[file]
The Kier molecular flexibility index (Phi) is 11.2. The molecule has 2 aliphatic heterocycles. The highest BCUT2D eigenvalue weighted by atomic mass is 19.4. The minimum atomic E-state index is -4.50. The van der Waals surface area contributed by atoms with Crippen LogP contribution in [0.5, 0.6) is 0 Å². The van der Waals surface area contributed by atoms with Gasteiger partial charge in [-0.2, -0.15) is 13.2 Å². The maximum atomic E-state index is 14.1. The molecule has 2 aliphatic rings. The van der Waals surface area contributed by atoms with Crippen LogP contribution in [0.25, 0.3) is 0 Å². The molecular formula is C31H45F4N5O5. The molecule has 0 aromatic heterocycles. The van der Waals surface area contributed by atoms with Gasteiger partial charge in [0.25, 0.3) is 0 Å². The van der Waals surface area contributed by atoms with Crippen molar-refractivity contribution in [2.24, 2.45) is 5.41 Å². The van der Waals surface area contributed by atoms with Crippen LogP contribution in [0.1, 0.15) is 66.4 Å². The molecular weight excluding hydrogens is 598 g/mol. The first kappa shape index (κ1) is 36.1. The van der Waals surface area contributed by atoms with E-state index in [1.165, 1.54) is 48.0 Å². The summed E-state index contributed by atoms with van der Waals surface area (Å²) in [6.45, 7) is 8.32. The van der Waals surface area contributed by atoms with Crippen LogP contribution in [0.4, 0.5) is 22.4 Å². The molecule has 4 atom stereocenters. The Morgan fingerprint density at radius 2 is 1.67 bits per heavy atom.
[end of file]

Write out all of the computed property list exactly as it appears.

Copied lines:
The Kier molecular flexibility index (Phi) is 11.2. The molecule has 2 aliphatic heterocycles. The highest BCUT2D eigenvalue weighted by atomic mass is 19.4. The minimum atomic E-state index is -4.50. The van der Waals surface area contributed by atoms with Crippen LogP contribution in [0.5, 0.6) is 0 Å². The van der Waals surface area contributed by atoms with Gasteiger partial charge in [-0.2, -0.15) is 13.2 Å². The maximum atomic E-state index is 14.1. The molecule has 2 aliphatic rings. The van der Waals surface area contributed by atoms with Crippen LogP contribution in [0.25, 0.3) is 0 Å². The molecular formula is C31H45F4N5O5. The molecule has 0 aromatic heterocycles. The van der Waals surface area contributed by atoms with Gasteiger partial charge in [0.25, 0.3) is 0 Å². The van der Waals surface area contributed by atoms with Crippen molar-refractivity contribution in [2.24, 2.45) is 5.41 Å². The van der Waals surface area contributed by atoms with Crippen LogP contribution in [0.1, 0.15) is 66.4 Å². The molecular weight excluding hydrogens is 598 g/mol. The first kappa shape index (κ1) is 36.1. The van der Waals surface area contributed by atoms with E-state index in [1.165, 1.54) is 48.0 Å². The summed E-state index contributed by atoms with van der Waals surface area (Å²) in [6.45, 7) is 8.32. The van der Waals surface area contributed by atoms with Crippen LogP contribution in [0.4, 0.5) is 22.4 Å². The molecule has 4 atom stereocenters. The Morgan fingerprint density at radius 2 is 1.67 bits per heavy atom.